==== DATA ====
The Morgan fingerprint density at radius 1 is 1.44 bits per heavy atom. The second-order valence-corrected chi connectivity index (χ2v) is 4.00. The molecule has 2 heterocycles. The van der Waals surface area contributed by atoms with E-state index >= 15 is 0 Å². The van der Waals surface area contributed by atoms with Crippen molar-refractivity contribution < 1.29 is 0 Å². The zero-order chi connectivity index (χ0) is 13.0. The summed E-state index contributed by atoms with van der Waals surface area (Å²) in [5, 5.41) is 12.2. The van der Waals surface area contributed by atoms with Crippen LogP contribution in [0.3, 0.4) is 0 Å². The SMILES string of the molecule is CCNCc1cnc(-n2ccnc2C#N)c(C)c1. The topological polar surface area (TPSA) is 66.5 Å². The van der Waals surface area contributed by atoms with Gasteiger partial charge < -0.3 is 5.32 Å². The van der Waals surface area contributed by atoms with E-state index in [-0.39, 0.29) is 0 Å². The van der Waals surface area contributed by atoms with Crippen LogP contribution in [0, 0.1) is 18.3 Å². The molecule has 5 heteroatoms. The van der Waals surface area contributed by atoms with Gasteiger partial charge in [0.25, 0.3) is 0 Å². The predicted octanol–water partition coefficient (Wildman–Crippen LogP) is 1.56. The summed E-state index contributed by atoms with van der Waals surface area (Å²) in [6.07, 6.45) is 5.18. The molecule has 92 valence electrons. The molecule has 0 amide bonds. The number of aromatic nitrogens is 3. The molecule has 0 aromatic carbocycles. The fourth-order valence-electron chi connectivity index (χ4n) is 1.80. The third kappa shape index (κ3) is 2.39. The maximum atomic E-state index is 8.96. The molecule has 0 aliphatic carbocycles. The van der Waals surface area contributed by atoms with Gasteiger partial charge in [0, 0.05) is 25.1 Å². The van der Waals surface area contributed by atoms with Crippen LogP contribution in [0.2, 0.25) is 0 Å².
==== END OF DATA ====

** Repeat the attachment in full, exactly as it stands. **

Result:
The Morgan fingerprint density at radius 1 is 1.44 bits per heavy atom. The second-order valence-corrected chi connectivity index (χ2v) is 4.00. The molecule has 2 heterocycles. The van der Waals surface area contributed by atoms with E-state index >= 15 is 0 Å². The van der Waals surface area contributed by atoms with Crippen molar-refractivity contribution < 1.29 is 0 Å². The zero-order chi connectivity index (χ0) is 13.0. The summed E-state index contributed by atoms with van der Waals surface area (Å²) in [5, 5.41) is 12.2. The van der Waals surface area contributed by atoms with Crippen LogP contribution in [0.3, 0.4) is 0 Å². The SMILES string of the molecule is CCNCc1cnc(-n2ccnc2C#N)c(C)c1. The topological polar surface area (TPSA) is 66.5 Å². The van der Waals surface area contributed by atoms with Gasteiger partial charge < -0.3 is 5.32 Å². The van der Waals surface area contributed by atoms with E-state index in [-0.39, 0.29) is 0 Å². The van der Waals surface area contributed by atoms with Crippen LogP contribution in [0, 0.1) is 18.3 Å². The molecule has 5 heteroatoms. The van der Waals surface area contributed by atoms with Gasteiger partial charge in [0.25, 0.3) is 0 Å². The predicted octanol–water partition coefficient (Wildman–Crippen LogP) is 1.56. The summed E-state index contributed by atoms with van der Waals surface area (Å²) in [6.07, 6.45) is 5.18. The molecule has 92 valence electrons. The molecule has 0 amide bonds. The number of aromatic nitrogens is 3. The molecule has 0 aromatic carbocycles. The fourth-order valence-electron chi connectivity index (χ4n) is 1.80. The third kappa shape index (κ3) is 2.39. The maximum atomic E-state index is 8.96. The molecule has 0 aliphatic carbocycles. The van der Waals surface area contributed by atoms with Gasteiger partial charge in [0, 0.05) is 25.1 Å². The van der Waals surface area contributed by atoms with Crippen LogP contribution in [0.2, 0.25) is 0 Å².